Another document – adopted at a conference of the Revolutionary Communist Organization for Liberation (RCIT section in Austria) – deals with the issue of the imperialist European Union. Therein the comrades develop tactics on the question, which position communists should take concerning the accession of semi-colonial countries to the EU. They conclude that the workers vanguard should employ different tactics in imperialist and semi-colonial countries.
A recent feature of the sharpening contradictions of decaying capitalism is the increasing rivalry between Japanese and Chinese imperialism. In a longer article, Michael Pröbsting concretizes the result of his study of China as an emerging imperialism which we published recently in the fourth issue of Revolutionary Communism. He concludes that the looming war on the Senkaku/Diaoyu-islands in the East China Sea must be answered with a consistent policy of revolutionary defeatism by the working class militants in these countries and internationally. The workers must fight against their own ruling class in order to prepare their overthrow. Vladimir Ilyich Lenin, the leader of the Bolshevik Party, wrote in one of his first documents after the beginning of World War I in 1914: “We are always for ‘santa guerra di tutti gli oppressi per la conquista delle loro patrie!’” (“a holy war of all the oppressed, for the conquest of their own fatherland!”, The European War and International Socialism; in: LCW 21, p. 20). This is also the necessary approach today to the imperialist rivalry between China, Japan and the USA.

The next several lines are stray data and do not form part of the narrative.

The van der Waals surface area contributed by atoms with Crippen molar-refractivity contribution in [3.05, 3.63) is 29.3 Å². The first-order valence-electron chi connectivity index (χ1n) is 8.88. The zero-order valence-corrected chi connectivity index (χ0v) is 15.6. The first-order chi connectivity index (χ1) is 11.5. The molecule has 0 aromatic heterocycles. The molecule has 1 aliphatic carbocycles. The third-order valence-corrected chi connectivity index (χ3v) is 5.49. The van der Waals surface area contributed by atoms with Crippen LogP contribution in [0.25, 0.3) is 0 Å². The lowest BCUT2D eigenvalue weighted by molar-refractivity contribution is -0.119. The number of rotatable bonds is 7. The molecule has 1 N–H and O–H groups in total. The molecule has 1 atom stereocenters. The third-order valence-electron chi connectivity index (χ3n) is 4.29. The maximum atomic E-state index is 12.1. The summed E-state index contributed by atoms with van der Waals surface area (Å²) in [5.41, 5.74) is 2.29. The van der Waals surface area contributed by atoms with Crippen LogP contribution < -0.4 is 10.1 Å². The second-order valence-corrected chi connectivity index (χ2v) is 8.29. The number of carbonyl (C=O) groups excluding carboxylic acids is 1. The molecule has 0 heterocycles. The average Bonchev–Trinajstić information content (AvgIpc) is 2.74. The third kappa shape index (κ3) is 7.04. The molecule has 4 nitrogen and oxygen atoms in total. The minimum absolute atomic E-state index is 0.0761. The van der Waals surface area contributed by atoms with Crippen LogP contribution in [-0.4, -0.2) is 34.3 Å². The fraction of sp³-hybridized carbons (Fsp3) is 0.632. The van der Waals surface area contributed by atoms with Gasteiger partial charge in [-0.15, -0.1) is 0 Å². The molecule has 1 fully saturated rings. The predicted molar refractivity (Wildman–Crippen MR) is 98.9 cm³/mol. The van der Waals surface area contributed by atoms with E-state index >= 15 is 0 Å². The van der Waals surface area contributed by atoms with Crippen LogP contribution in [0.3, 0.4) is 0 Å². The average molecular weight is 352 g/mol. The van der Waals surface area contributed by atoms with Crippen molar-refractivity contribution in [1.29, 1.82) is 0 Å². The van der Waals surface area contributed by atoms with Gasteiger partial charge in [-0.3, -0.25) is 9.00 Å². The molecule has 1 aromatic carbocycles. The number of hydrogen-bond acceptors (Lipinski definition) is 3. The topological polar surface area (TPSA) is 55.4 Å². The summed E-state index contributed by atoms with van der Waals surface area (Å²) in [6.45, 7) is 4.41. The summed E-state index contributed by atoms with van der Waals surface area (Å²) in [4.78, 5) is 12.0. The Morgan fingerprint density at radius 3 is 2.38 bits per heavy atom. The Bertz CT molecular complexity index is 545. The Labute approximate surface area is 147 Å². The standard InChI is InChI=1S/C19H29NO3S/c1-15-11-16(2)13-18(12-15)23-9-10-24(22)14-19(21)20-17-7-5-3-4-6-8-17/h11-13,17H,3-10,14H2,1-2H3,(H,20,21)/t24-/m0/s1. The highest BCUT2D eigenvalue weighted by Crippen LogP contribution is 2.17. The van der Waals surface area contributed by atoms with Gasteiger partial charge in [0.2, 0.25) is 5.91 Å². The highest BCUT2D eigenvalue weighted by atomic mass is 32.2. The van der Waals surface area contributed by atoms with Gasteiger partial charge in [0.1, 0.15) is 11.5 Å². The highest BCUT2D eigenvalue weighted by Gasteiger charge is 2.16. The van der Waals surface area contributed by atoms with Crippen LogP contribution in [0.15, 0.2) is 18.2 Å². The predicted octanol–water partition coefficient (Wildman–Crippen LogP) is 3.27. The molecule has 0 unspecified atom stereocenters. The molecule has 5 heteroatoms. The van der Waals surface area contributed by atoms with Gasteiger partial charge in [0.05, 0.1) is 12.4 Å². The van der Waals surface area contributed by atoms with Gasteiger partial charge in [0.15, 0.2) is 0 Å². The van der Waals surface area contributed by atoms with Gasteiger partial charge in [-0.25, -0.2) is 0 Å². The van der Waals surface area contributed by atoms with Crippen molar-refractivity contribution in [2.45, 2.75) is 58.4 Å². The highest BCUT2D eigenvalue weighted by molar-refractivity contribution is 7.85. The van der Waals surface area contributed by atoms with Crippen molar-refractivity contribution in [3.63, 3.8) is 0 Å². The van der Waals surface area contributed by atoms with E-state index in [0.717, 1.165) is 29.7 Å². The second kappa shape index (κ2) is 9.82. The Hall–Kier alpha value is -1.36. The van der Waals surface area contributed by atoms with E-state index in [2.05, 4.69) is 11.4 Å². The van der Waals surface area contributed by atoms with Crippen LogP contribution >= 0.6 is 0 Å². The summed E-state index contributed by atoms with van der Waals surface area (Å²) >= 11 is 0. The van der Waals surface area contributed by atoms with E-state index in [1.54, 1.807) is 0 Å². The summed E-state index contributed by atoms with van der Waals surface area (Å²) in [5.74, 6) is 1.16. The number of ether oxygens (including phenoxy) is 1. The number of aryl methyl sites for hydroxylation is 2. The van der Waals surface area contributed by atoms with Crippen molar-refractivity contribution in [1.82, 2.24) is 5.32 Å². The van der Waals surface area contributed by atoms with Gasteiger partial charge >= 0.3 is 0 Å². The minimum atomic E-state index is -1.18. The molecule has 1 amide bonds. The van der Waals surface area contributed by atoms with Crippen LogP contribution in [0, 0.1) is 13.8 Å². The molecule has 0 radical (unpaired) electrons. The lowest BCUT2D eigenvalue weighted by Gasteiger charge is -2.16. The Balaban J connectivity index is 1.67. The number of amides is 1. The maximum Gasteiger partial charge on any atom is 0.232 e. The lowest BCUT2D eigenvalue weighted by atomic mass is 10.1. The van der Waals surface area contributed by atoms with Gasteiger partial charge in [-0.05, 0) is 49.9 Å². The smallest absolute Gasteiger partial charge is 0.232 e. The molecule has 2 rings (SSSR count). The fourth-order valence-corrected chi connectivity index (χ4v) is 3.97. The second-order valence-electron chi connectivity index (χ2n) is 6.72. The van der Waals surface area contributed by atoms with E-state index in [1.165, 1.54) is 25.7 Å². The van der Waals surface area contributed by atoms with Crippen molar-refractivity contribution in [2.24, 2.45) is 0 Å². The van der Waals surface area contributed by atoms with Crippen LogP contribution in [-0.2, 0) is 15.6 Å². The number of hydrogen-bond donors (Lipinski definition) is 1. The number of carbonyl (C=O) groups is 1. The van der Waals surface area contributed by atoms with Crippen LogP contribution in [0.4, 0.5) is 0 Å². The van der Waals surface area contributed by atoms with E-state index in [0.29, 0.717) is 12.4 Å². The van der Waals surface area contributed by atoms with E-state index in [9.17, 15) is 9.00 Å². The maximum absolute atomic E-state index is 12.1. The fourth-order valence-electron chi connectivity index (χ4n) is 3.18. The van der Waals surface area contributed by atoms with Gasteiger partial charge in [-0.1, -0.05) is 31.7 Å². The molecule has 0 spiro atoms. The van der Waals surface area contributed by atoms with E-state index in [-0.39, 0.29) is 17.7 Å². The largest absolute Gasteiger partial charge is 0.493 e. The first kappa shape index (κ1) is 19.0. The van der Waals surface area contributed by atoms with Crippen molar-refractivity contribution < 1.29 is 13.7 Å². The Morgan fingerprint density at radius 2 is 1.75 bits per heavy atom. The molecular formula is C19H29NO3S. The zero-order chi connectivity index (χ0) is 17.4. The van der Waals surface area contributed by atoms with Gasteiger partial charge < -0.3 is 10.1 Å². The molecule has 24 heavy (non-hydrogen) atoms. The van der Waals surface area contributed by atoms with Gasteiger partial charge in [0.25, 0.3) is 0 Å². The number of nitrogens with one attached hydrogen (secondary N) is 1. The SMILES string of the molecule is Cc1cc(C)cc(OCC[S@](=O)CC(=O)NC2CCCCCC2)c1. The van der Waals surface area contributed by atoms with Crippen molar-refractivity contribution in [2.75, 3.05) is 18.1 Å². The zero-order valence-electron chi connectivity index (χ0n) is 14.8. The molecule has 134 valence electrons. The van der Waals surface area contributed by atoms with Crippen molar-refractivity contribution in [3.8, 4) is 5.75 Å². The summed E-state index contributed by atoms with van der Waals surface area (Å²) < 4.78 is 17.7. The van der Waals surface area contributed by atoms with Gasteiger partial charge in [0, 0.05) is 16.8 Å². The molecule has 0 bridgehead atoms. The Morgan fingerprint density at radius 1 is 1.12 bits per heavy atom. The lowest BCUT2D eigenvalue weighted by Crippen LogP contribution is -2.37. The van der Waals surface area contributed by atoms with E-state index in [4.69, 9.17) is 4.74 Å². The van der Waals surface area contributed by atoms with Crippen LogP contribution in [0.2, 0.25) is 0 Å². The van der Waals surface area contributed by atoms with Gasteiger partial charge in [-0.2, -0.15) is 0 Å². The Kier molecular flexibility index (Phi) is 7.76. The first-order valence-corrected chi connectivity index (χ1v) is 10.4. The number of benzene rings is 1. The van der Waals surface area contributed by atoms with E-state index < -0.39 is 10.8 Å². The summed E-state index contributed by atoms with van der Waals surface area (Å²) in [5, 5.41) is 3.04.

The subject of imperialism and the class struggle strategy to bring it down is also at the centre of our section “From the Archives of Marxism”. In it we republish two documents from the revolutionary communist movement. The first is a series of short resolutions from the Bolshevik Party which it adopted in February 1915 to codify its strategy of revolutionary defeatism against the imperialist war. The second document is the “Theses on the Eastern Question“, adopted by the Communist International at its Fourth World Congress in 1922. In it the Communists developed the anti-imperialist united front tactic to rally the oppressed people under the leadership of the working class for the liberation struggle.
While the articles in this journal deal with different issues, they have in common what we would describe as the essence of Bolshevism: class independence. Many so-called “Marxists” interpret class independence as being independent of every movement which is “poisoned” with petty-bourgeois or bourgeoisie forces. In fact this has nothing to do with class independence; it rather means independence of real, living masses who struggle for their rights with a still not revolutionary consciousness. Such kind of “independence” has a name: sectarian abstentionism.
Real class independence in a Marxist sense understands the inevitability to fight for such an independence under the conditions of constant pressure by all forms of (petty-) bourgeois forces who permanently exercise their influence on the workers and the oppressed in order to contain their struggle. Class independence therefore is something essentially war-like: it can only be advanced in constant war inside the existing mass movement against their present-day backward leaderships.
22. October 2012
Editorial Board of the Journal Revolutionary Communism